Woman holding hand to head and clutching wall

A balance disorder is a condition that makes you feel dizzy or unsteady, inducing the sensation of spinning or floating or moving. And while short or minor episodes of dizziness are normal and no cause for worry, more serious sensations of spinning (vertigo) or long term dizzy spells should be assessed.

Coupled with dizziness, you may also encounter other symptoms including nausea, changes in heart rate, anxiety, or panic. Again, if these symptoms are particularly extreme or extended, it’s best to seek out professional care.

The types and causes of balance disorders are varied, but before we get to that, let’s briefly review how the body normally maintains its sense of balance.

How the body sustains its balance

We take the body’s facility to maintain balance for granted because it typically works effortlessly behind the scenes. But when you give it some thought, maintaining balance is quite an incredible feat.

Even in motion, your body is able to sense its position and make modifications to hold your body upright, while requiring very little to any conscious regulation. Even when you close your eyes, and do away with all visual cues, you can precisely sense the position of your head as you move it up or down, left or right.

That’s because your vestibular system—the assortment of organs and structures in your inner ear—can sense any modifications to your head position, transmitting nerve signals to advise your brain of the change.

Structures in the inner ear referred to as semicircular canals include three fluid-filled ducts positioned at approximately right angles to each other. When you move your head, the fluid moves together with it, stimulating the nerve cells that send the information to your brain.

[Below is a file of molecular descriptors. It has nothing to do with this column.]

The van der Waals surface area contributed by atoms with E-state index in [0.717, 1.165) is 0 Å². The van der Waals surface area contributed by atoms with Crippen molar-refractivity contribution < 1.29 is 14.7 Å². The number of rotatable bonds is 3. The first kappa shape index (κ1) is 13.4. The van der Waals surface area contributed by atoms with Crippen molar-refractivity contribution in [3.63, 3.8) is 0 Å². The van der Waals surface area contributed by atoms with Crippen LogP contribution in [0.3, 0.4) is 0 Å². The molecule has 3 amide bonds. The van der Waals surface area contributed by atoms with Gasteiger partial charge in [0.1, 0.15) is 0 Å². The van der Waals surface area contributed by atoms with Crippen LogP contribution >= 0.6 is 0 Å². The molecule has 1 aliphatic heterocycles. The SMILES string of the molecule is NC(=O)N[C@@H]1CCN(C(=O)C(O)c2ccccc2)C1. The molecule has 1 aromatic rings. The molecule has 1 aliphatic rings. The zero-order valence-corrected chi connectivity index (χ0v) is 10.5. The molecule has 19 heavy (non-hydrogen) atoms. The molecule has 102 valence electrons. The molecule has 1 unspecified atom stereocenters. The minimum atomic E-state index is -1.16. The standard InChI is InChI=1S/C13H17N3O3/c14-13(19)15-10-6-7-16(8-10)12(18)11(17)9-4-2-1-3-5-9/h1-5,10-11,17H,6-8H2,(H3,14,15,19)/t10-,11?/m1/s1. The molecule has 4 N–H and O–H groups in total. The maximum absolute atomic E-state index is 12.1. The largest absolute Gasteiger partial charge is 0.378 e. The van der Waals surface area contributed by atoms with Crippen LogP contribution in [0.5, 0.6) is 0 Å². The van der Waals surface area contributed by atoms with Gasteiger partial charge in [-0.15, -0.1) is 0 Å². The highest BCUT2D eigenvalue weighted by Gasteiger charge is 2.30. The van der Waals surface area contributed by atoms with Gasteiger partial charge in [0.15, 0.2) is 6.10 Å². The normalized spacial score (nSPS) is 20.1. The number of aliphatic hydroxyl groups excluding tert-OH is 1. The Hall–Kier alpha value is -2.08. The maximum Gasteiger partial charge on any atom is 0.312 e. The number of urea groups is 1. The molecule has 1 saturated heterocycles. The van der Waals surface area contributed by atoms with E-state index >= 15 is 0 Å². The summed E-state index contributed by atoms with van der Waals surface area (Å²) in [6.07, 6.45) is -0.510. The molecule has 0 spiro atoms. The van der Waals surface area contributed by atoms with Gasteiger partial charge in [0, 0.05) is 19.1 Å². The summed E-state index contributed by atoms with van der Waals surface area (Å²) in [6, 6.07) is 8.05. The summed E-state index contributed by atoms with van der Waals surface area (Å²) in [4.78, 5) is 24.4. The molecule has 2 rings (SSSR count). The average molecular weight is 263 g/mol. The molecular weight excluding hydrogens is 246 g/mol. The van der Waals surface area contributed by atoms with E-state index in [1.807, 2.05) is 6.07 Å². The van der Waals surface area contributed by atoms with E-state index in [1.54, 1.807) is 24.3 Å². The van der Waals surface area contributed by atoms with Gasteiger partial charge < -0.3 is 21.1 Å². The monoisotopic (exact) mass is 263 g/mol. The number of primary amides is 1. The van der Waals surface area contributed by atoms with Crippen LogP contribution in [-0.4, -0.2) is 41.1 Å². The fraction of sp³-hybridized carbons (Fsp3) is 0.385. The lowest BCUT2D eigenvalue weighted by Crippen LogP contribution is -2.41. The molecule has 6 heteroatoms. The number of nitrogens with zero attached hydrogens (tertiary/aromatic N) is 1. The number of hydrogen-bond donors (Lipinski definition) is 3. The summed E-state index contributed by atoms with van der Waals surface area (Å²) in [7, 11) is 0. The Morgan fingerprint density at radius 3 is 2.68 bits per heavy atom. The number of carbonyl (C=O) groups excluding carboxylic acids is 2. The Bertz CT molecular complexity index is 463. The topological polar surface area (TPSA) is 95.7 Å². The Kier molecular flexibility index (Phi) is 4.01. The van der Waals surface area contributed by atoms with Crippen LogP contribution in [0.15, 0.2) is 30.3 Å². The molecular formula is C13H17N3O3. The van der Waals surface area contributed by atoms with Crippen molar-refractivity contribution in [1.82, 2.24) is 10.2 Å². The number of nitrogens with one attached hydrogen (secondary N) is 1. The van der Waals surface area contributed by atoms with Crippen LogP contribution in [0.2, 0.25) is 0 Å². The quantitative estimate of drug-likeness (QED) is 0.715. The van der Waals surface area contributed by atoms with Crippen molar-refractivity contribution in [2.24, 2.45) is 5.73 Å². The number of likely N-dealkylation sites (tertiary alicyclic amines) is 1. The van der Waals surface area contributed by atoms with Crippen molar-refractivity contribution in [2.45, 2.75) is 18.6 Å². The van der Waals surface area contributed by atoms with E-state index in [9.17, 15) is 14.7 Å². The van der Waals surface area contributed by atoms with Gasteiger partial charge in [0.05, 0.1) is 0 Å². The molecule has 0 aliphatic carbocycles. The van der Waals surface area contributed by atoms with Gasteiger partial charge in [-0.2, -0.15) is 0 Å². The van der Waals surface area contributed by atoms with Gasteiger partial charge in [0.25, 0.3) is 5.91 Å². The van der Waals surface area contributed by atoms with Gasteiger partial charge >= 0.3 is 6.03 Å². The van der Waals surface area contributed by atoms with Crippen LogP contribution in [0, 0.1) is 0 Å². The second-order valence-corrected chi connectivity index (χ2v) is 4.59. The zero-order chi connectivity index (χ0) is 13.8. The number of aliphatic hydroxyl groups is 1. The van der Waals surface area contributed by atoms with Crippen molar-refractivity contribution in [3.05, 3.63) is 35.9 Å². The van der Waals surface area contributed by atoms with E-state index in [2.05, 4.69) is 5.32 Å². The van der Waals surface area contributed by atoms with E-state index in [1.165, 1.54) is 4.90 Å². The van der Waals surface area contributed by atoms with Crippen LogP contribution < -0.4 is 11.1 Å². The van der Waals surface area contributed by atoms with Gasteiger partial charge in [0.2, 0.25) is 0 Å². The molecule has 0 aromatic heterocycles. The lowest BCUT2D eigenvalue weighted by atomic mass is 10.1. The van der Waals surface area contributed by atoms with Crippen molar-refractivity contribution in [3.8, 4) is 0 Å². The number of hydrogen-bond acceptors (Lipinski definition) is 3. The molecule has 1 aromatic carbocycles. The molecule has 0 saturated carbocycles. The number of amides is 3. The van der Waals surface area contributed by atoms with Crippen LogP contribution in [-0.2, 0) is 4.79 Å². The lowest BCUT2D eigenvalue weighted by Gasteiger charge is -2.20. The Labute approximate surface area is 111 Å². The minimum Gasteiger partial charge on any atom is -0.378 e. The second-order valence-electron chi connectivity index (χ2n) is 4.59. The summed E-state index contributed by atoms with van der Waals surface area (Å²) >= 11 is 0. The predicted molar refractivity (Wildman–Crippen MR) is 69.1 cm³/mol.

This, in combination with visual cues and musculoskeletal sensory information, alerts the brain to highly accurate modifications in head and body position.

Common balance disorders and causes

Balance disorders are the result of a disturbance within the vestibular system or with the brain and its capacity to evaluate and use the information.

Balance disorders can for that reason be caused by anything that disturbs the inner ear or brain. This list includes, but is not restricted to, medications, benign tumors, ear infections, head injuries, low blood pressure or other cardiovascular conditions, and certain neurological conditions.

Common balance disorders include Meniere’s Disease, Benign Paroxysmal Positional Vertigo (BPPV), Labyrinthitis, Vestibular Neuronitis, together with several others. Each disorder has its own specific causes and symptoms and can be diagnosed only by a professional.

Diagnosis and treatment of balance disorders

The diagnosis and treatment of any balance disorder starts by ruling out any medical conditions or medications that may be causing the symptoms. You might be required to switch medications or seek out treatment for any underlying cardiovascular, neurological, or musculoskeletal condition.

If your balance problem is due to problems with the inner ear, such as with Meniere’s Disease, treatment may incorporate nutritional and lifestyle changes, physical manipulations of the head, or medications to minimize the symptoms. Your healthcare provider can offer more information specific to your condition and symptoms.

The site information is for educational and informational purposes only and does not constitute medical advice. To receive personalized advice or treatment, schedule an appointment.

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